By Corrie Walker
At the beginning of the semester, Asst. Professor Chris Clark assigned his Introduction to Film class a hefty assignment. The project: to create a film portraying one of Jesus’ Beatitudes. With knowledge that the films would be screened in chapel, the eight filmmakers embarked on a semester long journey to create an entertaining piece worthy to show to their peers.
The film had to be between four and six minutes, it had to include a chase scene, had to involve a rose, and most importantly, and the most challenging aspect, it had to be a silent film.
“Great directors have to visually tell stories,” Clark said.
Requiring his students to create a piece with no words forced them to explore different avenues to stimulate the audience’s involvement.
“The most challenging part was creating a story with intense emotion that was relatable, yet with deep characters without saying a single word…letting the visuals tell the main story while letting the audio reinforce the point being conveyed,” said Mark Tromanhauser, director of the Peacemaker Beatitude silent film.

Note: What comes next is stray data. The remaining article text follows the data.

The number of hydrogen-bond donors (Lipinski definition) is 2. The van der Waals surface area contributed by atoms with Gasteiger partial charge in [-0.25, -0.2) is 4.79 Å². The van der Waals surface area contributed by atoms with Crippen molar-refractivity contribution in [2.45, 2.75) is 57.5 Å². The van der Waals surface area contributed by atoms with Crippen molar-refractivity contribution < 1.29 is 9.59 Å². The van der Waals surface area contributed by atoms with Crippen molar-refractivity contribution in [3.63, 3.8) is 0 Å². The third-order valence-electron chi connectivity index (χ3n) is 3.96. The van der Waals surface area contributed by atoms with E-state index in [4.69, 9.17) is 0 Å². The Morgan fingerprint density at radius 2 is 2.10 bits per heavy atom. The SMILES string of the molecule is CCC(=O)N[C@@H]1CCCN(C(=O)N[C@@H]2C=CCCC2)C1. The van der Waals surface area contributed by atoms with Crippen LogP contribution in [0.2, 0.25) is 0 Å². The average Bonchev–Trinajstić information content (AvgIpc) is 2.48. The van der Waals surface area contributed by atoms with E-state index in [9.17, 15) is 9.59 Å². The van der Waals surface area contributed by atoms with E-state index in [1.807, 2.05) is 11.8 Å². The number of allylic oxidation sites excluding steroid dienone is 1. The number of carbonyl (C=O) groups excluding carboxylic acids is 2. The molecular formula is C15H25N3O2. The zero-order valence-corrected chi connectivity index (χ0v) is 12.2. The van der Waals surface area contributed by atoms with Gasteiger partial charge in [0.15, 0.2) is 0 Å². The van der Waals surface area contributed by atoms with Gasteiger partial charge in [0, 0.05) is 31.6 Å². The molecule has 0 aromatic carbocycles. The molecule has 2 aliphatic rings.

“When you limit students, you’re pushing them to be more creative,” said Clark. “If the director is good, he will be able to tell that story without sound. The visual is the most important.”
Creativity is an integral part of filmmaking. Lighting, sound and even the characters each play an enormous role in the construction of a film. Mastering these elements is a lofty task, so forcing the students to tell a story with only music and visuals challenges their abilities.
“It’s amazing when Jesus’ words are put to a narrative,” said Clark.
Requiring the filmmakers to create a silent film about a specific Beatitude allowed them to explore filmmaking in a biblical context.
The films were shown during chapel on Nov. 30, followed by a brief question-and-answer session with the filmmakers.